Garment Industry Face Labor Shortages

After export quotas on Viet Nam’s apparel industry were abolished, the garment industry’s growth rate reached 20-30%, an encouraging improvement. However, labor shortages and FOB production continue to cause major headaches for the industry.

Workers in a factory of Viet Tien Garment Company

Garment industry no longer attracts labor

Nowadays, purchasing equipment is much easier than finding skilled labor, a garment manufacturer said.

This is the common crisis amongst all of the country’s garment factories. Although the average income for a HCMC worker is VND 1.5 million/month (approximately US$ 93) today, the industry still faces the risk of losing more and more labor.

According to Mr. Nguyen Huu Toan, Vice President of the Saigon 2 Garment Joint Stock Company, they are in need of 2,000 workers to operate 40 garment production chains in Cu Chi, where currently there are only 15 chains operating.

In Quang Ngai, four of seven garment factories have closed due to the lack of available labor. Local factories are now resorting to hiring unskilled workers from other regions.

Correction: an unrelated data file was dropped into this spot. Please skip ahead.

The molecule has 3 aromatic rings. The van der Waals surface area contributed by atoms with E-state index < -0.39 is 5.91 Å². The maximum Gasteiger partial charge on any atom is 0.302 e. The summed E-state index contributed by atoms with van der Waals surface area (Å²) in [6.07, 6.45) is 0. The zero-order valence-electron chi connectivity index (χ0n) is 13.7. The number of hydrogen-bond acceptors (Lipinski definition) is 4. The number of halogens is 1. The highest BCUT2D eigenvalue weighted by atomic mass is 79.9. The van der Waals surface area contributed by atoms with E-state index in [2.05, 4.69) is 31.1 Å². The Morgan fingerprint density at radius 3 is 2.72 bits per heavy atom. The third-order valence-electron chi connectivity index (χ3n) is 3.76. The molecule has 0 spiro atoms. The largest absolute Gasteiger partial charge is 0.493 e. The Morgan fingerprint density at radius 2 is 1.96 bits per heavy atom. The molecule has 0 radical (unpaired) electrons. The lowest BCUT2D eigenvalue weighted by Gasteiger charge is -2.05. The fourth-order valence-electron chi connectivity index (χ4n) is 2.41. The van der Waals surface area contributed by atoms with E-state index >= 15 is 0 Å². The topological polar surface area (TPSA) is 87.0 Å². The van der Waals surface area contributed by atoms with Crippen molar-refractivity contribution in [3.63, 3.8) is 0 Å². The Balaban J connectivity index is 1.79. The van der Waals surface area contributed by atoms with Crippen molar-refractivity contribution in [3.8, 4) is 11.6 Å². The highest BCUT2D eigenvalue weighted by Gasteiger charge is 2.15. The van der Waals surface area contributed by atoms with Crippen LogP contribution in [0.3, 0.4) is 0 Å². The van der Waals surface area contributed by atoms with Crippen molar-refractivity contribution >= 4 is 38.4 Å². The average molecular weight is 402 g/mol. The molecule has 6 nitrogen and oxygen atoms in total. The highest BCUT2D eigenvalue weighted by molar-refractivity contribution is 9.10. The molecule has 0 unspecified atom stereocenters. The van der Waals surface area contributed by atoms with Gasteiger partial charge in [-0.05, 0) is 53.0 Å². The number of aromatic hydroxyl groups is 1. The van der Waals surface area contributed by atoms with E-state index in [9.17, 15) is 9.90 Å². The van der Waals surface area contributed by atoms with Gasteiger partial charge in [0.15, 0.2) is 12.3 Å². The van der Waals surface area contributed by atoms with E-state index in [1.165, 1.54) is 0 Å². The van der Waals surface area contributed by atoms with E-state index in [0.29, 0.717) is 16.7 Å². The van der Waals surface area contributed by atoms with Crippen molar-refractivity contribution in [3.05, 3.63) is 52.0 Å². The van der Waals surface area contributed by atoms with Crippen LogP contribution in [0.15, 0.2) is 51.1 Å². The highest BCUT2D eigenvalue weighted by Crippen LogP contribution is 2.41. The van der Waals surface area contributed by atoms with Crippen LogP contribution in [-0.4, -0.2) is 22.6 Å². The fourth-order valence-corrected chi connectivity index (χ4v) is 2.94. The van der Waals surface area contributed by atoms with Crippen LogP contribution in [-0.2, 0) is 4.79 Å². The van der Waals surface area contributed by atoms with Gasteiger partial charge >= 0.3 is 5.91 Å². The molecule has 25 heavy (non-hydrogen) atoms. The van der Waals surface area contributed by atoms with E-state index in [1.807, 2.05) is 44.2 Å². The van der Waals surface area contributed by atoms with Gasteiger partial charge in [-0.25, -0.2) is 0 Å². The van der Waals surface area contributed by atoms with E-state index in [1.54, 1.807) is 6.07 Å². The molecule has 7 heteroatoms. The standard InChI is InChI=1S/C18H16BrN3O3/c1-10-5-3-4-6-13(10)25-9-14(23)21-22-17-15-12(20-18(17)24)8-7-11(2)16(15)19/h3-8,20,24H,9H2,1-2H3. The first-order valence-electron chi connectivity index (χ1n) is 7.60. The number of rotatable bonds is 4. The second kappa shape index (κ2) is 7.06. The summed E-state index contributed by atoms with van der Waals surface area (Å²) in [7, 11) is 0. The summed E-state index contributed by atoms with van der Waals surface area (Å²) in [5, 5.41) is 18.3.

Although there are a large number of laborers moving from the cities to the provinces, the skilled labor force is still scarce. Most workers remain unfamiliar with modern industrial working practices, and thus repeatedly skip work without permission.

FOB exports: dominated by foreign companies

With an average growth rate of 20%, the garment industry has provided one of Viet Nam’s top exports in recent years. Due to the abolishment of export quotas for Viet Nam’s garment industry, by 2010 Viet Nam expect to reach a US$10-12 billion turnover for clothing goods.

However, this industry still has to face many disadvantages. FOB means that the manufacturer owns the product that they are selling outright; they have sourced the raw materials and packaging of the finished products. Currently in Viet Nam, most of the garment manufacturers are only doing the processing work and thus the total number of FOB exports remains very low, amounting for only 20-30% of total apparel exports.

Vietnamese manufacturers are relying heavily on imported materials (80% of materials are imported).

According to many experts, the proportion of FOB export in 2007 will be 5-10% higher than the current percentage.

All textile and garment companies need to realize the importance of FOB exports for their survival. What matters to Viet Nam’s garment industry is not the number of orders but the skilled labor force and FOB exports, Mr. Pham Xuan Hong, President of the Saigon 3 Garment Company commented.


By M.H – Translated by Khanh Hong

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